A study has revealed what will likely come as a surprise to no one: employers have discriminatory attitudes towards disabled people.

Jobs For Disabled People: Good Policy

Hiring practices have been studied for ages and every now and then we find out about some new or interesting trend that might make for good policy. However, researches have this time revealed something that no one should replicate.

Bias in hiring spans across multiple categories. HR folk have been scrutinized for discriminating based on gender, race, sexual orientation – and now disabilities.

However, while many people find it easy to voice their biases and be ‘politically incorrect’, hardly anyone would opt to do so when it comes to the disabled. So how did the researchers get their hands on the data needed to make these assertions? They played it smart.

No Jobs For Disabled People: Study

These researchers actually sent out resumes and cover letters to potential employers instead of sending them a questionnaire or survey. The documents sent forth were identical except for one key detail: some of the folks were disabled. The experiment isn’t anything new. It has been previously conducted with two sets of resumes, one with white sounding names and the other with black sounding names. The studies showed black folk were less likely to get called back for an interview even when their resume had the right kind of stuff on it.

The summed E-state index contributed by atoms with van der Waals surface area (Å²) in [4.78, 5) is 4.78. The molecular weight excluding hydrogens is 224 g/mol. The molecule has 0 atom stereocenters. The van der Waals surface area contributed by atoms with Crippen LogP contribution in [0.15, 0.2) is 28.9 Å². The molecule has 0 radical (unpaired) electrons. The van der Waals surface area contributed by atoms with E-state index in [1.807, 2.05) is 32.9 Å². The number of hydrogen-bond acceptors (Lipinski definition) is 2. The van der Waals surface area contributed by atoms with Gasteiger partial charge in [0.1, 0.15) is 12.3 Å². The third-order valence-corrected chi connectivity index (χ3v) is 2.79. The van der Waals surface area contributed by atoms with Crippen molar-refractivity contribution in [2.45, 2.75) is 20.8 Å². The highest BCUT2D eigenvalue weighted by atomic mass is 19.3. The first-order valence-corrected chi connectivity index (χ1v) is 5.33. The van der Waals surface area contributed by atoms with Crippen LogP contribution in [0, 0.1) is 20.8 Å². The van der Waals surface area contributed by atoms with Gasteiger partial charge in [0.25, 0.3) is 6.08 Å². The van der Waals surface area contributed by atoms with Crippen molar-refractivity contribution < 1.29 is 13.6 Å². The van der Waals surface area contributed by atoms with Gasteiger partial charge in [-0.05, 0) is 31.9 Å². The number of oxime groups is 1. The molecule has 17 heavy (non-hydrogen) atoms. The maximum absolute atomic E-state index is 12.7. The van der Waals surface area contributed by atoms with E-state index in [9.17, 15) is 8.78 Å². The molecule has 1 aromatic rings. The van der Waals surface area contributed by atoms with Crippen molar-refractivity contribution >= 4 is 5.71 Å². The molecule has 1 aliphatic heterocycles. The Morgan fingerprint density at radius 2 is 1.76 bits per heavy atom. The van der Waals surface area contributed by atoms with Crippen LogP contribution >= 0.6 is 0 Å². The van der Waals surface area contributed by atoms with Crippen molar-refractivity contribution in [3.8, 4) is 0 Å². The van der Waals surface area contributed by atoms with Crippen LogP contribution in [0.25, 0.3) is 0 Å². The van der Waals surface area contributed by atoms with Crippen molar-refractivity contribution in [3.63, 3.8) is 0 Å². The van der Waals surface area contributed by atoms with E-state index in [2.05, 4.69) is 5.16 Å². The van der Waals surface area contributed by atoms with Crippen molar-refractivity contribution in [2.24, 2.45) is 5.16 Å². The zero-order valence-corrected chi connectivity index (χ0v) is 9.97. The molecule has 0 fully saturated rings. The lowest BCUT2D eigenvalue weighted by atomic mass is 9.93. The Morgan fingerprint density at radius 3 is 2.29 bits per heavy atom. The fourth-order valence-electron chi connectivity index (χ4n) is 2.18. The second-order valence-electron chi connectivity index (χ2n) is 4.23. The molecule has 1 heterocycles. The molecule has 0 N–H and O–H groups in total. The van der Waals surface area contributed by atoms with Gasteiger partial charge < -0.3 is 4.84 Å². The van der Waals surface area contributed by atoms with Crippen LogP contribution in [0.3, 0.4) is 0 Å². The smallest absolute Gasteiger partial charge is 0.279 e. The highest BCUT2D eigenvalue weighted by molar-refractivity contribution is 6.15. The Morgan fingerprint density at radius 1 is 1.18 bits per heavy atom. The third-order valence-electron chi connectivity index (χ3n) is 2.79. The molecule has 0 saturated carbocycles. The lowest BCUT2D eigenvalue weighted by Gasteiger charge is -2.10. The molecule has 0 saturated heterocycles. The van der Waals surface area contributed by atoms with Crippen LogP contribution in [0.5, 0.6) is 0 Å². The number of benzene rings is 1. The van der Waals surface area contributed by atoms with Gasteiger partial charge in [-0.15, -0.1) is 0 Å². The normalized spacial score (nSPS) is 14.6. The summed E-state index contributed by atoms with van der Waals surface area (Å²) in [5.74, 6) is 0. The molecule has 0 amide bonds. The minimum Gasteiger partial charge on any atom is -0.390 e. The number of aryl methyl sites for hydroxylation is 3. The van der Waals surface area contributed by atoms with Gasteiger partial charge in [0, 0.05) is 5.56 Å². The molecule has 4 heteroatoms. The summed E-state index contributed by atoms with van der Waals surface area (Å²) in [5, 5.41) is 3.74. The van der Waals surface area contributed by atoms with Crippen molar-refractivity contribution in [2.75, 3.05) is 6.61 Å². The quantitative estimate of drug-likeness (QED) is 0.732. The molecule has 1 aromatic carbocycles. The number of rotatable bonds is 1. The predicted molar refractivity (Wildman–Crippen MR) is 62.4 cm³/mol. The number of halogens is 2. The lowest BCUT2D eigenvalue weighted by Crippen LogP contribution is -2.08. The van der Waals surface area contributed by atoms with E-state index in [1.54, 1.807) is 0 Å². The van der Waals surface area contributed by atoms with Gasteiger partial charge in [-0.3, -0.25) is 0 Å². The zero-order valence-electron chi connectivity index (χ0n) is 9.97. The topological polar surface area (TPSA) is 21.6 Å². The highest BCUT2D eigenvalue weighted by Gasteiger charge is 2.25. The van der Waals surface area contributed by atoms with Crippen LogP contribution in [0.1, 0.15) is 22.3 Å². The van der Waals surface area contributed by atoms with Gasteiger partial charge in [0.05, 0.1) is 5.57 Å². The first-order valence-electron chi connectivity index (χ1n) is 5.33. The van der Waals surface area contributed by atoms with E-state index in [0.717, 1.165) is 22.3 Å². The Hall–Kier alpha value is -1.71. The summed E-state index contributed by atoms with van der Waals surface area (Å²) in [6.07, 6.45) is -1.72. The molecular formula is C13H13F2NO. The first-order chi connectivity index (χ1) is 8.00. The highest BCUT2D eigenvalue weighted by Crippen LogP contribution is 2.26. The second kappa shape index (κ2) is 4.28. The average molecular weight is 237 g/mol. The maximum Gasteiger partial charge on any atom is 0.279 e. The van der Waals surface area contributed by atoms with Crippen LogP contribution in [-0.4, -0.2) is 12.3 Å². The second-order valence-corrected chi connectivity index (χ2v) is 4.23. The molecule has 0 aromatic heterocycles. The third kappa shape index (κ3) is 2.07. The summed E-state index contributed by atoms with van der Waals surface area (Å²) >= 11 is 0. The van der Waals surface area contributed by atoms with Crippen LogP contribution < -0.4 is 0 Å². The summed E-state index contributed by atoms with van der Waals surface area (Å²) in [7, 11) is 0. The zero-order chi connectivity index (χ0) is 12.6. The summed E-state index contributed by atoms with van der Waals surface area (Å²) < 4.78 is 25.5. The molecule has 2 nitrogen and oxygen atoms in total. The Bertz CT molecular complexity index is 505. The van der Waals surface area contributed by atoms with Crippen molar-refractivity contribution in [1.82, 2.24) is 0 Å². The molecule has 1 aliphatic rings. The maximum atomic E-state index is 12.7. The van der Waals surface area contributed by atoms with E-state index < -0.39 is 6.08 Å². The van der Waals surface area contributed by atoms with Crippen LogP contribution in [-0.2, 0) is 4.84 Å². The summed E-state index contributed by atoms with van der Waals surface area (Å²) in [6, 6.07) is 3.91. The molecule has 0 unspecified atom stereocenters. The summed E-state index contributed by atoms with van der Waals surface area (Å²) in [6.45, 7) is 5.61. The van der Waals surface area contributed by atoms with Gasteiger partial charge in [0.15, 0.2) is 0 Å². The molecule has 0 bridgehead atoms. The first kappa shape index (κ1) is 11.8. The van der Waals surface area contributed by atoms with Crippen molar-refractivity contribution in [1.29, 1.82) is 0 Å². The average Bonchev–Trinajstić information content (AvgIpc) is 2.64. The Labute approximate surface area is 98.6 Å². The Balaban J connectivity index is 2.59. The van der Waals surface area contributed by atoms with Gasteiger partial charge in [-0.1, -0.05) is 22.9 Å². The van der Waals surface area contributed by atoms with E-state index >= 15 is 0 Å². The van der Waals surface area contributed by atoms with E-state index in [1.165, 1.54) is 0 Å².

Now that same technique has been used to see if disabled people get by easy or if they have bigger problems to face. Unfortunately, it was found that disabled people are on the wrong side of the coin.

A study, conducted for the National Bureau of Economic Research, delved into the issue. Resumes were constructed, one for a candidate that had six years of experience and one for another who had been out of college for just a year.

For each resume the team devised three different cover letters. One had no disability or issue to report, another had a disclosed spinal condition, and the third disclosed that they had Asperger’s syndrome.

Unsurprisingly, the cover letters that spoke of a disability had a 26% smaller likelihood of getting a follow-up call from the firm they had applied to. Having the six year experience or the know how seemed irrelevant. Six years should have been more than enough time in the field to be considered seriously for the job, but that’s not how things worked. These people had a 34% lower likelihood of getting a call back.

Suitable jobs for disabled people: The only place where there was no significant difference found was with the resumes that belong to candidates that had been out of college for about a year. In that case, it didn’t matter whether someone had disabilities.

The resumes that belonged to people with spinal cord issues and Asperger’s syndrome had the same kind of response. This showed a systematic bias against disabled people, rather than a specific problem that someone might have.

However, before you lose all hope also know that the 1990 Americans with Disabilities Act works. The study also showed that any company that had 15 or more staff members had a smaller likelihood of discriminating against people with physical or mental disabilities.